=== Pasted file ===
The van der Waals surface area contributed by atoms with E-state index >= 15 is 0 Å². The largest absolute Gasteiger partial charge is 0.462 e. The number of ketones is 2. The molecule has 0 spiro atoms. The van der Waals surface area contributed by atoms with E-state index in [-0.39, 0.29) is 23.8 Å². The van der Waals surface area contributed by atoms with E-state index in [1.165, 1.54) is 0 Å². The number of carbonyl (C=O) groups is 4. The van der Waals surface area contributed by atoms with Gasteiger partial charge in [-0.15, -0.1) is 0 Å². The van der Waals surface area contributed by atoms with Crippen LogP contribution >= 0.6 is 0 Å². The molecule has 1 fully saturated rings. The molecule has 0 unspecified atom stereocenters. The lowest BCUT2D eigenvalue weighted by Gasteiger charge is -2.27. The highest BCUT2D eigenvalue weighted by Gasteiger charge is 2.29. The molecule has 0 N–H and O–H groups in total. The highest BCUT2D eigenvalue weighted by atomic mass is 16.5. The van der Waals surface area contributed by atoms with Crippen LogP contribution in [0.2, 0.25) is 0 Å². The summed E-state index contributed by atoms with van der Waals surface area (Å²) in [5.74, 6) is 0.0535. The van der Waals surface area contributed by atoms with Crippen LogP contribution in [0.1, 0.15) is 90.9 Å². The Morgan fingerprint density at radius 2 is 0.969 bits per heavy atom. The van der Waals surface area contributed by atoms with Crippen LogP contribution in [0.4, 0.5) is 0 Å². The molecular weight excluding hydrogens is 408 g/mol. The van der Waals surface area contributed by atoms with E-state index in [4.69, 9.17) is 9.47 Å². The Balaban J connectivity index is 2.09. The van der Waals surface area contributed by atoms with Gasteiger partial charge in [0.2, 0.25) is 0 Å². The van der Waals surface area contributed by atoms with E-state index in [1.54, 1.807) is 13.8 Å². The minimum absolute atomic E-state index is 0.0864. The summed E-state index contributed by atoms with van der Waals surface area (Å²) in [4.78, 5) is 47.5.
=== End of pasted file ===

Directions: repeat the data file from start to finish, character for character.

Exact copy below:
The van der Waals surface area contributed by atoms with E-state index >= 15 is 0 Å². The largest absolute Gasteiger partial charge is 0.462 e. The number of ketones is 2. The molecule has 0 spiro atoms. The van der Waals surface area contributed by atoms with E-state index in [-0.39, 0.29) is 23.8 Å². The van der Waals surface area contributed by atoms with E-state index in [1.165, 1.54) is 0 Å². The number of carbonyl (C=O) groups is 4. The van der Waals surface area contributed by atoms with Gasteiger partial charge in [-0.15, -0.1) is 0 Å². The van der Waals surface area contributed by atoms with Crippen LogP contribution >= 0.6 is 0 Å². The molecule has 1 fully saturated rings. The molecule has 0 unspecified atom stereocenters. The lowest BCUT2D eigenvalue weighted by Gasteiger charge is -2.27. The highest BCUT2D eigenvalue weighted by Gasteiger charge is 2.29. The molecule has 0 N–H and O–H groups in total. The highest BCUT2D eigenvalue weighted by atomic mass is 16.5. The van der Waals surface area contributed by atoms with Crippen LogP contribution in [0.2, 0.25) is 0 Å². The summed E-state index contributed by atoms with van der Waals surface area (Å²) in [5.74, 6) is 0.0535. The van der Waals surface area contributed by atoms with Crippen LogP contribution in [0.1, 0.15) is 90.9 Å². The Morgan fingerprint density at radius 2 is 0.969 bits per heavy atom. The van der Waals surface area contributed by atoms with Crippen LogP contribution in [0.4, 0.5) is 0 Å². The molecular weight excluding hydrogens is 408 g/mol. The van der Waals surface area contributed by atoms with E-state index in [4.69, 9.17) is 9.47 Å². The Balaban J connectivity index is 2.09. The van der Waals surface area contributed by atoms with Gasteiger partial charge in [0.2, 0.25) is 0 Å². The van der Waals surface area contributed by atoms with E-state index in [1.54, 1.807) is 13.8 Å². The minimum absolute atomic E-state index is 0.0864. The summed E-state index contributed by atoms with van der Waals surface area (Å²) in [4.78, 5) is 47.5.